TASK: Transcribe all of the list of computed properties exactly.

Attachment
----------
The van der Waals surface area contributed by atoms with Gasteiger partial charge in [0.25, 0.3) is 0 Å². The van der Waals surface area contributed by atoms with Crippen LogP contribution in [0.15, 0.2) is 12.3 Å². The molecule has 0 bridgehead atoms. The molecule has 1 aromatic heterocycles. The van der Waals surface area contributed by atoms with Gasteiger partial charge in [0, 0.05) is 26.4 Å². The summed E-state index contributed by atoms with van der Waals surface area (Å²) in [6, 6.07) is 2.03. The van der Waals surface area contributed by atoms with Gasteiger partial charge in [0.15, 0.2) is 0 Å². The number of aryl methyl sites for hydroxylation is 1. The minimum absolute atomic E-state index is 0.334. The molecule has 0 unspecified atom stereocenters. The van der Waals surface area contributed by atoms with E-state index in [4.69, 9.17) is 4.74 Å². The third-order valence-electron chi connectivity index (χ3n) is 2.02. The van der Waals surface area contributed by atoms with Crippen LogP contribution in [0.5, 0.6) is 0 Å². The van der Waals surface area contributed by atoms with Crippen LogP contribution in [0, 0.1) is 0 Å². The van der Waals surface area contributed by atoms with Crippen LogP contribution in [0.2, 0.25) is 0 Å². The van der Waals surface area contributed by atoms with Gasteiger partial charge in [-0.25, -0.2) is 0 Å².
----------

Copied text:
The van der Waals surface area contributed by atoms with Gasteiger partial charge in [0.25, 0.3) is 0 Å². The van der Waals surface area contributed by atoms with Crippen LogP contribution in [0.15, 0.2) is 12.3 Å². The molecule has 0 bridgehead atoms. The molecule has 1 aromatic heterocycles. The van der Waals surface area contributed by atoms with Gasteiger partial charge in [0, 0.05) is 26.4 Å². The summed E-state index contributed by atoms with van der Waals surface area (Å²) in [6, 6.07) is 2.03. The van der Waals surface area contributed by atoms with Gasteiger partial charge in [0.15, 0.2) is 0 Å². The number of aryl methyl sites for hydroxylation is 1. The minimum absolute atomic E-state index is 0.334. The molecule has 0 unspecified atom stereocenters. The van der Waals surface area contributed by atoms with E-state index in [4.69, 9.17) is 4.74 Å². The third-order valence-electron chi connectivity index (χ3n) is 2.02. The van der Waals surface area contributed by atoms with Crippen LogP contribution in [0.5, 0.6) is 0 Å². The van der Waals surface area contributed by atoms with Crippen LogP contribution in [0, 0.1) is 0 Å². The van der Waals surface area contributed by atoms with Crippen LogP contribution in [0.2, 0.25) is 0 Å². The van der Waals surface area contributed by atoms with Gasteiger partial charge in [-0.25, -0.2) is 0 Å².